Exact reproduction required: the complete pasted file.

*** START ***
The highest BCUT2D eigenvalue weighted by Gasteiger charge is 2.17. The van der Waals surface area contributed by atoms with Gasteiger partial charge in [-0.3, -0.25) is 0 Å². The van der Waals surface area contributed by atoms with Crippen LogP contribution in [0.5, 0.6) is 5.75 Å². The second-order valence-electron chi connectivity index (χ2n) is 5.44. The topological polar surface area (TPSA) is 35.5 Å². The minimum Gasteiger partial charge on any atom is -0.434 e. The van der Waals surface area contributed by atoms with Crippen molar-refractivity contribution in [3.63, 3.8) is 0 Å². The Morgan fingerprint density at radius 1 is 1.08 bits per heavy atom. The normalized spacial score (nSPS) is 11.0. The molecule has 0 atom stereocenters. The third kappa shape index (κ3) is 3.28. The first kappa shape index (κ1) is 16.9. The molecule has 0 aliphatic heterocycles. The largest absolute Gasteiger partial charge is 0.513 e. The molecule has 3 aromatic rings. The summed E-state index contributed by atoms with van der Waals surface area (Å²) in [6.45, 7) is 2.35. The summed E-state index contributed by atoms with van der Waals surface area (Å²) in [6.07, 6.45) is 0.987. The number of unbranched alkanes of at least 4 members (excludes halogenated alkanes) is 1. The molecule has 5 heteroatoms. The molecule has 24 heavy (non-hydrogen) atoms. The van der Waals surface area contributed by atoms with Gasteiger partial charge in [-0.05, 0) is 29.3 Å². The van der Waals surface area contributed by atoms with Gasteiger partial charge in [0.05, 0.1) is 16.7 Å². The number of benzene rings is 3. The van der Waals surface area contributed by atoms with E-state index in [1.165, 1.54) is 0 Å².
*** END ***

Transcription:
The highest BCUT2D eigenvalue weighted by Gasteiger charge is 2.17. The van der Waals surface area contributed by atoms with Gasteiger partial charge in [-0.3, -0.25) is 0 Å². The van der Waals surface area contributed by atoms with Crippen LogP contribution in [0.5, 0.6) is 5.75 Å². The second-order valence-electron chi connectivity index (χ2n) is 5.44. The topological polar surface area (TPSA) is 35.5 Å². The minimum Gasteiger partial charge on any atom is -0.434 e. The van der Waals surface area contributed by atoms with Crippen molar-refractivity contribution in [3.63, 3.8) is 0 Å². The Morgan fingerprint density at radius 1 is 1.08 bits per heavy atom. The normalized spacial score (nSPS) is 11.0. The molecule has 0 atom stereocenters. The third kappa shape index (κ3) is 3.28. The first kappa shape index (κ1) is 16.9. The molecule has 0 aliphatic heterocycles. The largest absolute Gasteiger partial charge is 0.513 e. The molecule has 3 aromatic rings. The summed E-state index contributed by atoms with van der Waals surface area (Å²) in [6.45, 7) is 2.35. The summed E-state index contributed by atoms with van der Waals surface area (Å²) in [6.07, 6.45) is 0.987. The number of unbranched alkanes of at least 4 members (excludes halogenated alkanes) is 1. The molecule has 5 heteroatoms. The molecule has 24 heavy (non-hydrogen) atoms. The van der Waals surface area contributed by atoms with Gasteiger partial charge in [-0.05, 0) is 29.3 Å². The van der Waals surface area contributed by atoms with Gasteiger partial charge in [0.05, 0.1) is 16.7 Å². The number of benzene rings is 3. The van der Waals surface area contributed by atoms with E-state index in [1.165, 1.54) is 0 Å².